On the third floor of Paul Robeson High School, a weathered pile of bricks in Crown Heights, Brooklyn that’s closing next spring due to failing graduation rates, an IBM consultant named Ann McDermott is lecturing to a 10th-grade class of mostly poor, mostly black, mostly boys about the history of the Web.
“Does anyone here know what Tim Berners-Lee did?” she asks, referring to the British computer scientist who invented it.
“World. Wide. Web,” one student murmurs, seemingly bored by the question’s ease.
McDermott nods and continues. “He created it so scientists could communicate. Now we use it to watch cat videos.” The class cracks up. “Who knows how a webpage works?”
It’s not an academic question. These students are enrolled in P-TECH — New York’s Pathways in Technology Early College High School — a new model vocational school designed in collaboration between New York City Schools, the City University of New York and, most notably, IBM, for whom McDermott sells servers. The city, one of McDermott’s clients, provides the funds, facilities and students. CUNY applies a curriculum borrowed from its Early College Initiative, in which students earn degrees without ever leaving high school. IBM supplies internships, mentors and volunteers such as McDermott, as well as the promise of a well-paying job upon graduation.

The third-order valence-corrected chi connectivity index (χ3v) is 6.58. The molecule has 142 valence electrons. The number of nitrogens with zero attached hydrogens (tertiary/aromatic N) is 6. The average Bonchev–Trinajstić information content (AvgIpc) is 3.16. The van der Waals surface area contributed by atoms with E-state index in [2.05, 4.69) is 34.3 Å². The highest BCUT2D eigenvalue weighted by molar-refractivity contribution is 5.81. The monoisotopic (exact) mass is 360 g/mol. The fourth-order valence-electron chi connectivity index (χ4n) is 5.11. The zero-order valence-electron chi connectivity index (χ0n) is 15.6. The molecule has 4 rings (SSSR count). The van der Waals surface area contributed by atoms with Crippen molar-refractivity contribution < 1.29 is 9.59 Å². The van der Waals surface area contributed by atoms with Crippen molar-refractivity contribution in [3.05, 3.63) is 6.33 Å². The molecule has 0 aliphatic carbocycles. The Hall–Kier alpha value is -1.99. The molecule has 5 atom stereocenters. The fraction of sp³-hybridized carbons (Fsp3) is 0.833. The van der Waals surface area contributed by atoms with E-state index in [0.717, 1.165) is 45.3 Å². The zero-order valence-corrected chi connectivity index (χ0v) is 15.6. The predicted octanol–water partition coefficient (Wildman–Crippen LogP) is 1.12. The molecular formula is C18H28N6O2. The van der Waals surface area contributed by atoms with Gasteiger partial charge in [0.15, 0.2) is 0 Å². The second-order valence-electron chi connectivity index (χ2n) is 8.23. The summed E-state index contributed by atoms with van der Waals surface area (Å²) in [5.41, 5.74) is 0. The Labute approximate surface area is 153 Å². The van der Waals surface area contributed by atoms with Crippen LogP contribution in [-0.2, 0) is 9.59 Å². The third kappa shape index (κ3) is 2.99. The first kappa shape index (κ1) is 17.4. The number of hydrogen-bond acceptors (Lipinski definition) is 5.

Five years after the world’s second-largest publicly traded technology company began urging mayors to build “Smarter Cities” using Big Data (at correspondingly big prices), Big Blue has taken it upon itself to reinvent one of any city’s pivotal institutions: public schools.
Greg Lindsay is a journalist, urbanist, futurist, and speaker. He is a senior fellow of the New Cities Foundation — where he leads the Connected Mobility Initiative — and the director of strategy for LACoMotion, a new mobility festival coming to the Arts District of Los Angeles in November 2017.
He is also a non-resident senior fellow of The Atlantic Council’s Strategic Foresight Initiative, a visiting scholar at New York University’s Rudin Center for Transportation Policy & Management, a contributing writer for Fast Company and co-author of Aerotropolis: The Way We’ll Live Next.
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Inc. | March 2015
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Global Solution Networks | December 2014
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Harvard Business Review | October 2014
Inc. | April 2014
Atlantic Cities | March 2014
Wired (UK) | October 2013
Next American City | August 2013
The New York Times | April 2013
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